[ExI] Weyl Fermions

Robin D Hanson rhanson at gmu.edu
Mon Jul 27 11:06:36 UTC 2015

That does indeed sound very promising. Of course there also seem to be a lot of practical obstacles. So this may take many decades to become practical on any substantial scale.

On Jul 26, 2015, at 10:13 PM, John Clark <johnkclark at gmail.com<mailto:johnkclark at gmail.com>> wrote:

I have a hunch
​that in the near future ​
we'll be hearing a lot more about Weyl Fermions and their use in electronics and possibly Quantum Computers

Because these quasiparticles
massless they can move electrical charge around much more quickly than electrons and because they
 bounce off imperfections and move backwards as electrons do but instead use quantum tunneling to move right through them
  produce no heat.

Three different solutions to Dirac's equation for 1/2 spin particles have been found:

1) Dirac Fermions: These are what people usually mean when they talk about Fermions, particles like electrons protons and neutrons.

2) Majorana Fermions: They would be their own antiparticle and would be great for quantum computing. There is some indications these quasiparticles exist but nothing definite yet.

3) Weyl Fermions: Thanks to the  July 16 2015 issue of the  journal Science we
​now ​
know that these quasiparticles do exist.

In June of this year writing in the journal Nature Communications Princeton professor M. Zahid Hasan predicted from pure theory that Weyl Fermions should exist in tantalum arsenide crystals. In the July 16 issue of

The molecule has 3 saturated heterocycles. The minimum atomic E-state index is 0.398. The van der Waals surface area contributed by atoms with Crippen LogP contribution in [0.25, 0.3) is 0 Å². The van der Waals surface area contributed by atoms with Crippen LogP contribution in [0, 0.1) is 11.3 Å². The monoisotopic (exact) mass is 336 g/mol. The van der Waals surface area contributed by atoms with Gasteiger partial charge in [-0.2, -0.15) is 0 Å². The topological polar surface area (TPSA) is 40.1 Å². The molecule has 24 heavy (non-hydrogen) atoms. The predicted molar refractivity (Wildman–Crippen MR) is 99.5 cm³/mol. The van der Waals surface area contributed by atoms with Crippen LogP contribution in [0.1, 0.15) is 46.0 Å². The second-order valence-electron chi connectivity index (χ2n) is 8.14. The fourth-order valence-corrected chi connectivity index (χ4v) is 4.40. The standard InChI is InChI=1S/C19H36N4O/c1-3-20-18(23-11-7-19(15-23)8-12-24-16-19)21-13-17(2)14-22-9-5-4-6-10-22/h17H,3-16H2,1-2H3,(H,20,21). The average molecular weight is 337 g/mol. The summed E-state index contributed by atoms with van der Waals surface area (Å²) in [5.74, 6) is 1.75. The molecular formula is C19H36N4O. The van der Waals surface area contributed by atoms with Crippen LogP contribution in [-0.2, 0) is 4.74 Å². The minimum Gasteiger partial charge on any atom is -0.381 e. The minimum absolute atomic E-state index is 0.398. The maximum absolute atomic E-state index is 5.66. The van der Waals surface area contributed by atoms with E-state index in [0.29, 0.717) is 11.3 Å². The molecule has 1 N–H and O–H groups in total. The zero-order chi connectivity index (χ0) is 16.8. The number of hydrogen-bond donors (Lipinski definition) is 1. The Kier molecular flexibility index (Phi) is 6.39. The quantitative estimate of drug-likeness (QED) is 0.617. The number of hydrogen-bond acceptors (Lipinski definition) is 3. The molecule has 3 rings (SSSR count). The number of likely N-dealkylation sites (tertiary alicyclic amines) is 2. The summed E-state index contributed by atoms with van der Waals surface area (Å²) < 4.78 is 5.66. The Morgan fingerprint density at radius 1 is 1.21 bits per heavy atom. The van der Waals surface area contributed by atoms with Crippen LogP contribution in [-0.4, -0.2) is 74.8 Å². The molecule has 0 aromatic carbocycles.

Science 2 different teams reported that they had indeed seen Weyl Fermions in crystals of tantalum arsenide. Shortly after that Weyl Fermions were also found in niobium and perhaps more importantly silicon-based crystals. I smell a Nobel Prize.

Hasan said:

“Weyl fermions could be used to solve the traffic jams that you get with electrons in electronics—they can move in a much more efficient, ordered way than electrons. They could lead to a new type of electronics we call ‘Weyltronics.’ Weyl fermions could exist in certain crystals known as “Weyl semimetals,” which can essentially split electrons inside into pairs of Weyl fermions that move in opposite directions. The fact that Weyl fermions are less prone to interacting with their surroundings could lead to new ways of encoding quantum information.  It’s like they have their own GPS and steer themselves without scattering. They will move and move only in one direction since they are either right-handed or left-handed and never come to an end because they just tunnel through. These are faster
​ ​
 behave like unidirectional light beams and can be used for new types of quantum computing
The physics of the Weyl fermion are so strange, there could be many things that arise from this particle that we're just not capable of imagining now. Weyl
quasiparticles ​
could become a motherboard for future electronic devices
​ ​
because they combine high mobility with topological protection
​. [against quantum decoherence]" ​

  John K Clark
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Robin Hanson  http://hanson.gmu.edu
Res. Assoc., Future of Humanity Inst., Oxford Univ.
Assoc. Professor, George Mason University
Chief Scientist, Consensus Point
MSN 1D3, Carow Hall, Fairfax VA 22030
703-993-2326 FAX: 703-993-2323

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